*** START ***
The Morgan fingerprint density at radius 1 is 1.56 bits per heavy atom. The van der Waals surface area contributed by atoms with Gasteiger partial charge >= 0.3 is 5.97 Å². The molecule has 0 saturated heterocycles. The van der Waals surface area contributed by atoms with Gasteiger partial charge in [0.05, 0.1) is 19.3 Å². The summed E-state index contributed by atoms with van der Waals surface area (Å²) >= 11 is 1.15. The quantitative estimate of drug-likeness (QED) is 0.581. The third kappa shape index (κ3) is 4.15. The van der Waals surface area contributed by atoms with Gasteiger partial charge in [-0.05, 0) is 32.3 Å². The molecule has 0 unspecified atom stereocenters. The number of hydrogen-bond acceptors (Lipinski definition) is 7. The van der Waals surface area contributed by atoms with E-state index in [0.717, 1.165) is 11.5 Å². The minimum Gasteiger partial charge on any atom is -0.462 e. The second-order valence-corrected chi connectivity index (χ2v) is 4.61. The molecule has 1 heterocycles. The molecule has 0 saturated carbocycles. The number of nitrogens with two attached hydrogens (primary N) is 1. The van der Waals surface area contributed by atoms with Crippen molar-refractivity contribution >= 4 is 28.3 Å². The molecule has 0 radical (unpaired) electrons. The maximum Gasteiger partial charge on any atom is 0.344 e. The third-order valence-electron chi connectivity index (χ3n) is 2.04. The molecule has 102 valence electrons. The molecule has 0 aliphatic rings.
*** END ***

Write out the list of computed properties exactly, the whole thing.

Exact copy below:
The Morgan fingerprint density at radius 1 is 1.56 bits per heavy atom. The van der Waals surface area contributed by atoms with Gasteiger partial charge >= 0.3 is 5.97 Å². The molecule has 0 saturated heterocycles. The van der Waals surface area contributed by atoms with Gasteiger partial charge in [0.05, 0.1) is 19.3 Å². The summed E-state index contributed by atoms with van der Waals surface area (Å²) >= 11 is 1.15. The quantitative estimate of drug-likeness (QED) is 0.581. The third kappa shape index (κ3) is 4.15. The van der Waals surface area contributed by atoms with Gasteiger partial charge in [-0.05, 0) is 32.3 Å². The molecule has 0 unspecified atom stereocenters. The number of hydrogen-bond acceptors (Lipinski definition) is 7. The van der Waals surface area contributed by atoms with E-state index in [0.717, 1.165) is 11.5 Å². The minimum Gasteiger partial charge on any atom is -0.462 e. The second-order valence-corrected chi connectivity index (χ2v) is 4.61. The molecule has 1 heterocycles. The molecule has 0 saturated carbocycles. The number of nitrogens with two attached hydrogens (primary N) is 1. The van der Waals surface area contributed by atoms with Crippen molar-refractivity contribution >= 4 is 28.3 Å². The molecule has 0 radical (unpaired) electrons. The maximum Gasteiger partial charge on any atom is 0.344 e. The third-order valence-electron chi connectivity index (χ3n) is 2.04. The molecule has 102 valence electrons. The molecule has 0 aliphatic rings.